Attributed to: Andrew Shikiar, Executive Director, FIDO Alliance
Bridging the digital divide for senior citizens has long been a key concern for countries across the Asia Pacific region. After all, the Internet has permeated almost every aspect of our lives, and seniors often feel left behind in today’s digital push.
However, in recent years, growing cyber threats and e-scams have shone a spotlight on the urgent need to better protect our seniors online. As one of the least technologically savvy groups, the elderly is also one of the most vulnerable – and targeted – demographics by online scammers. This was witnessed in the recent high-profile cases involving two seniors in Malaysia, where one elderly lost 1.34 million ringgit to a Macau phishing scam and another over 4.3 million ringgit to an online love scam.
These cyber criminals often impersonate government or bank officials to gain the trust of unsuspecting seniors and deceive them into divulging their personal credentials. As master manipulators, they leverage advanced social engineering techniques – exploiting people’s intrinsic, emotional reactions and causing them to overlook red flags until it is too late. Digital transformation has forced seniors to transact more and more of their lives online – forcing them to rely on faceless websites and apps rather than in-store agents or salespeople. The rapid propagation of online accounts has made the challenge of keeping each one secure increasingly difficult.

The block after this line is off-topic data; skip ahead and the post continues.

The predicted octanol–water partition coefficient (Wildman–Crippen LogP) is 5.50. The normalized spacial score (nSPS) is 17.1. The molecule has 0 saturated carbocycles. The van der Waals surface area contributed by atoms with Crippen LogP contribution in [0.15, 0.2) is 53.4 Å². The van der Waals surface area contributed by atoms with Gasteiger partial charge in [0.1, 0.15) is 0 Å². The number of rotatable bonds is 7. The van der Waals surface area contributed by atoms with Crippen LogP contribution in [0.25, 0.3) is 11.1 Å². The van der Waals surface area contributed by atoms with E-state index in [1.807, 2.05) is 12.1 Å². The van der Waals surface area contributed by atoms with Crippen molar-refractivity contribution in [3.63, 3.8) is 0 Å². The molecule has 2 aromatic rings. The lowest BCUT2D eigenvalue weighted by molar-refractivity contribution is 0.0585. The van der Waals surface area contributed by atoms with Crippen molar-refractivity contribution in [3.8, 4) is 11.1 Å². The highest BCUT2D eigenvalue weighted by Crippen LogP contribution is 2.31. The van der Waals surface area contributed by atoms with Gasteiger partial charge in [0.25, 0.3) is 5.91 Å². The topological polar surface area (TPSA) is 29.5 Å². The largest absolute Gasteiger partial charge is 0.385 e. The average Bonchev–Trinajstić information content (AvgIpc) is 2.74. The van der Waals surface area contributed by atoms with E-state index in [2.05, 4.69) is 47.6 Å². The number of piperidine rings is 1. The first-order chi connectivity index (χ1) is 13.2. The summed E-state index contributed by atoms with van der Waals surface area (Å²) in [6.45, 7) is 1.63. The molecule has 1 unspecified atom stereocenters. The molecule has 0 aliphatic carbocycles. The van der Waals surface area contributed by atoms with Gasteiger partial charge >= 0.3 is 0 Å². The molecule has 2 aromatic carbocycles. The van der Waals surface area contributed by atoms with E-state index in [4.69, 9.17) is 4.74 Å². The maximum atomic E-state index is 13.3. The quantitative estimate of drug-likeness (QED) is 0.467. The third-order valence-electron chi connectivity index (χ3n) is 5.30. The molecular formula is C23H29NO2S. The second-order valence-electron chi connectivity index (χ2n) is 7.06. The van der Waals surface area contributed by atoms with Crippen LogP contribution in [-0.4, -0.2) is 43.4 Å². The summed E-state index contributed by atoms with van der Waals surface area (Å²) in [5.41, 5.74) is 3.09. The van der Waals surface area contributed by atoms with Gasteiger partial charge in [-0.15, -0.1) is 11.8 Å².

Hence, as we commemorate Safer Internet Day on February 7, 2023, it is important to consider how we can build a safer Internet for all – including the silver generation. Ditching passwords for cryptographically secure, device-based authentication can help eliminate the threat of remote attacks, such as using stolen credentials or SMS OTPs to take over accounts. It can also simplify login experiences. With just a touch of the finger or a quick facial scan, seniors can now log into their accounts seamlessly without needing to remember lengthy or complex passwords.
Ultimately, to achieve a more secure Internet for everyone, we must ensure that the elderly’s needs and preferences are considered. Fortunately, there are readily available standards and best practices to help service providers guide users in adopting passwordless authentication. These guidelines can be tweaked for senior citizens, such as simplifying the user experience, offering multiple language options, and more. Hopefully, by making the Internet a safer space, we can help seniors feel more comfortable and confident in embracing digitalization and reap its benefits.
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